1. Listening skills are considered to be the most important of all the pillars or characteristics of servant leadership – we should be thinking about how we can learn more about active listening or extreme listening – what practical things can we learn as a PMO team to improve on this.
  2. Stewardship fits right in with the PMO’s remit – we’re here to support everyone in the delivery organisation – from sponsors, to team members, project managers and customers. We should also be thinking about our commitment and responsibilities to the wider organisation too, such as finance and procurement for example.
  3. Being able to share the vision with our PMO team and the wider organisation relies on having a vision in the first place – do you have one? What is the purpose of your PMO? When the vision is in place, what different ways can we use to articulate and share that with others?
  4. The PMO is ideally place to build the project management community with the organisation – do you have a community of practice (CoP)? What do people in your organisation want from such a community? How can you start to make that happen?
  5. One thing a servant leader does well is remove the blockers so others can perform their work – do you find that the same blockers appear time and time again? What can the PMO do to remove them permanently or lessen their impact?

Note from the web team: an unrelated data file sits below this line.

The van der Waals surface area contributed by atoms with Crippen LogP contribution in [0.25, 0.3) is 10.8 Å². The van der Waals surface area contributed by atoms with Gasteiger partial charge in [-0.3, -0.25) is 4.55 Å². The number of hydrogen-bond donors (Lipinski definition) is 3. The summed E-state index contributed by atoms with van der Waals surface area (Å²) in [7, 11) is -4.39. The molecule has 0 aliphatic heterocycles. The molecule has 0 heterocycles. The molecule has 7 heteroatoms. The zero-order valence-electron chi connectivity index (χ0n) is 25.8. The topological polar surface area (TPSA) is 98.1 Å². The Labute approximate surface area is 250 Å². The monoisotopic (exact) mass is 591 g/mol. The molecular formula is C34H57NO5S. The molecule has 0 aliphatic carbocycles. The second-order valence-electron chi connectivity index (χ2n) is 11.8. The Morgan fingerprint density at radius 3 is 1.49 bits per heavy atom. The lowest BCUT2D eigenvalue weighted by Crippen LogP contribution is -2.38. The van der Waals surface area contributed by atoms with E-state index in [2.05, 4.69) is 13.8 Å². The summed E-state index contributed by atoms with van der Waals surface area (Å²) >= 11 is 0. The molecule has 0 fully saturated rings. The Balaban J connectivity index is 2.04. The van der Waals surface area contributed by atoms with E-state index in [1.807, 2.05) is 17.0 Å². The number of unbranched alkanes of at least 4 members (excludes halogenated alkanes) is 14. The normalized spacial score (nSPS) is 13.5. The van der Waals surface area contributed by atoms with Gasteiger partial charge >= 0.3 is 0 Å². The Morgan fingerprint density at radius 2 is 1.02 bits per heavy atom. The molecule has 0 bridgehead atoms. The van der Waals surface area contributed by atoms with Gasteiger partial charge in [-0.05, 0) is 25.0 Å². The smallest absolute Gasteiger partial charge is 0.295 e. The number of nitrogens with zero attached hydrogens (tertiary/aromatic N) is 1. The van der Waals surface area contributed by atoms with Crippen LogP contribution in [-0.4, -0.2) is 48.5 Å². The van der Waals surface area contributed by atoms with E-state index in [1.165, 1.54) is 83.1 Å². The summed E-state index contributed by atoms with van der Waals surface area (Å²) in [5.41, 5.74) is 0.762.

6. Purposeful delegating – or delegating with the expressed intention of sharing power, building trust and developing people – is a brilliant way to develop people within the PMO team. How can we use delegation alongside the usual ways of professional development such as training etc?
  7. Anyone in an organisation can be a servant leader including any members of the PMO team – as the leader of that team, how can you instil some of the characteristics of servant leadership into your own team members?
  8. Recognising that some traits or characteristics of servant leadership may be harder than others to adopt – for example healing, this is about sorting out issues and dealing with conflict. It’s one of those that a lot of people don’t like to deal with it and shy away from conflict. When we take the time to reflect and understand where our weaknesses might be, aren’t those the things we should consider in our own self-development?
  9. Servant leadership is all about putting others first – being mentor-minded. Does your PMO use mentoring as a way to help others develop? What about if your PMO is a POO or POT (PMO-of-One, PMO-of-Two)? Is there someone in the wider business you consider to be a good servant leader, someone with time to offer mentoring?
  10. Finally, the new PMO Competency Framework, features key skills and behaviours aligned with the servant leadership models – for example; active listening, empathise, empower, motivate, inspire and facilitate from the key skills. What other skills and behaviours could you and your team be using and modelling? How would we see those skills being used and the where would we see those behaviours?

 

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Servant Leadership